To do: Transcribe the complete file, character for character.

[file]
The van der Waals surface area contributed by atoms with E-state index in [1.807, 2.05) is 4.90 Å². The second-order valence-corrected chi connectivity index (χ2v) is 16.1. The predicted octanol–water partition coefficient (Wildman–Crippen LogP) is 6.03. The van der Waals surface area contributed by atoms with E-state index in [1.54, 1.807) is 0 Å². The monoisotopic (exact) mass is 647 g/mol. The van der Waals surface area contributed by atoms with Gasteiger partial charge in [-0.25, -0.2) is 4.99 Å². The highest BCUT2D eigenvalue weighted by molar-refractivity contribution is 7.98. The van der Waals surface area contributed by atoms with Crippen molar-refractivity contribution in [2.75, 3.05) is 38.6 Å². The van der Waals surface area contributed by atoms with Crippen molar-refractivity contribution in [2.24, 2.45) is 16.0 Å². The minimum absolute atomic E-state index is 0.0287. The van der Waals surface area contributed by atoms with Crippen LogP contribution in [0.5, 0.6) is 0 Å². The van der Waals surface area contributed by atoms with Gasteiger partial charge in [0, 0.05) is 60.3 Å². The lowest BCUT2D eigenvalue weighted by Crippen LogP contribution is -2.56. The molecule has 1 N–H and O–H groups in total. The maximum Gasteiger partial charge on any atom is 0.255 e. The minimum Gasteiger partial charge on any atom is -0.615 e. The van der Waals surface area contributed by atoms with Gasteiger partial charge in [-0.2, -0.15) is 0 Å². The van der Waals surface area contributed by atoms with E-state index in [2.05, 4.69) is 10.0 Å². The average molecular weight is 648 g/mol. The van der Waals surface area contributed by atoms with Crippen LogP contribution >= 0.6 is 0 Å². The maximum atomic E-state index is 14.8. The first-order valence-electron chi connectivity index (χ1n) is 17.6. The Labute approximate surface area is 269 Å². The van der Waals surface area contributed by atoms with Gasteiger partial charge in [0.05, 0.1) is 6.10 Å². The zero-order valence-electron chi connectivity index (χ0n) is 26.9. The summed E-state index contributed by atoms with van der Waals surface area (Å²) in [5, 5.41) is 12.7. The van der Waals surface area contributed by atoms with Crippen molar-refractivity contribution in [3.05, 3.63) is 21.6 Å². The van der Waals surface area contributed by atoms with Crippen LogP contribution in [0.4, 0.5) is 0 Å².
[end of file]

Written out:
The van der Waals surface area contributed by atoms with E-state index in [1.807, 2.05) is 4.90 Å². The second-order valence-corrected chi connectivity index (χ2v) is 16.1. The predicted octanol–water partition coefficient (Wildman–Crippen LogP) is 6.03. The van der Waals surface area contributed by atoms with E-state index in [1.54, 1.807) is 0 Å². The monoisotopic (exact) mass is 647 g/mol. The van der Waals surface area contributed by atoms with Gasteiger partial charge in [-0.25, -0.2) is 4.99 Å². The highest BCUT2D eigenvalue weighted by molar-refractivity contribution is 7.98. The van der Waals surface area contributed by atoms with Crippen molar-refractivity contribution in [2.75, 3.05) is 38.6 Å². The van der Waals surface area contributed by atoms with Crippen molar-refractivity contribution in [2.24, 2.45) is 16.0 Å². The minimum absolute atomic E-state index is 0.0287. The van der Waals surface area contributed by atoms with Crippen LogP contribution in [0.5, 0.6) is 0 Å². The van der Waals surface area contributed by atoms with Gasteiger partial charge in [0, 0.05) is 60.3 Å². The lowest BCUT2D eigenvalue weighted by Crippen LogP contribution is -2.56. The molecule has 1 N–H and O–H groups in total. The maximum Gasteiger partial charge on any atom is 0.255 e. The minimum Gasteiger partial charge on any atom is -0.615 e. The van der Waals surface area contributed by atoms with Gasteiger partial charge in [-0.2, -0.15) is 0 Å². The van der Waals surface area contributed by atoms with E-state index in [2.05, 4.69) is 10.0 Å². The average molecular weight is 648 g/mol. The van der Waals surface area contributed by atoms with Crippen LogP contribution >= 0.6 is 0 Å². The maximum atomic E-state index is 14.8. The first-order valence-electron chi connectivity index (χ1n) is 17.6. The Labute approximate surface area is 269 Å². The van der Waals surface area contributed by atoms with Gasteiger partial charge in [0.05, 0.1) is 6.10 Å². The zero-order valence-electron chi connectivity index (χ0n) is 26.9. The summed E-state index contributed by atoms with van der Waals surface area (Å²) in [5, 5.41) is 12.7. The van der Waals surface area contributed by atoms with Crippen molar-refractivity contribution in [3.05, 3.63) is 21.6 Å². The van der Waals surface area contributed by atoms with Crippen LogP contribution in [0.4, 0.5) is 0 Å².